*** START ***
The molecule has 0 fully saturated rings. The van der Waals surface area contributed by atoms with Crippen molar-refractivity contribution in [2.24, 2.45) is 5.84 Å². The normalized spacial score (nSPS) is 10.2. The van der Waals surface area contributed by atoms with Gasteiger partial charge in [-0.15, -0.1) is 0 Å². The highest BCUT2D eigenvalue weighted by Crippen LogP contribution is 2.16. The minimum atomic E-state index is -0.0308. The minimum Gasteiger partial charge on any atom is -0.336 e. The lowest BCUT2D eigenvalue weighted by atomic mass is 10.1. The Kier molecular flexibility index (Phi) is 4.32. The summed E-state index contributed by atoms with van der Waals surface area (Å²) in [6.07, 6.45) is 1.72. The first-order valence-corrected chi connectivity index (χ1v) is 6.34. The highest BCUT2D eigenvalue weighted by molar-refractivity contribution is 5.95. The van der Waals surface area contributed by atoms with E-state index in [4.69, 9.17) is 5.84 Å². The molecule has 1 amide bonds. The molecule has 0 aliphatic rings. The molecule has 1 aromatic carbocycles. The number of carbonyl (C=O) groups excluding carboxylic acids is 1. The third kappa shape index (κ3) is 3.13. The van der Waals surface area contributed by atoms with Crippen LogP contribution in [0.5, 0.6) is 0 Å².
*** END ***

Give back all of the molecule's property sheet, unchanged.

The molecule has 0 fully saturated rings. The van der Waals surface area contributed by atoms with Crippen molar-refractivity contribution in [2.24, 2.45) is 5.84 Å². The normalized spacial score (nSPS) is 10.2. The van der Waals surface area contributed by atoms with Gasteiger partial charge in [-0.15, -0.1) is 0 Å². The highest BCUT2D eigenvalue weighted by Crippen LogP contribution is 2.16. The minimum atomic E-state index is -0.0308. The minimum Gasteiger partial charge on any atom is -0.336 e. The lowest BCUT2D eigenvalue weighted by atomic mass is 10.1. The Kier molecular flexibility index (Phi) is 4.32. The summed E-state index contributed by atoms with van der Waals surface area (Å²) in [6.07, 6.45) is 1.72. The first-order valence-corrected chi connectivity index (χ1v) is 6.34. The highest BCUT2D eigenvalue weighted by molar-refractivity contribution is 5.95. The van der Waals surface area contributed by atoms with E-state index in [4.69, 9.17) is 5.84 Å². The molecule has 1 amide bonds. The molecule has 0 aliphatic rings. The molecule has 1 aromatic carbocycles. The number of carbonyl (C=O) groups excluding carboxylic acids is 1. The third kappa shape index (κ3) is 3.13. The van der Waals surface area contributed by atoms with Crippen LogP contribution in [0.5, 0.6) is 0 Å².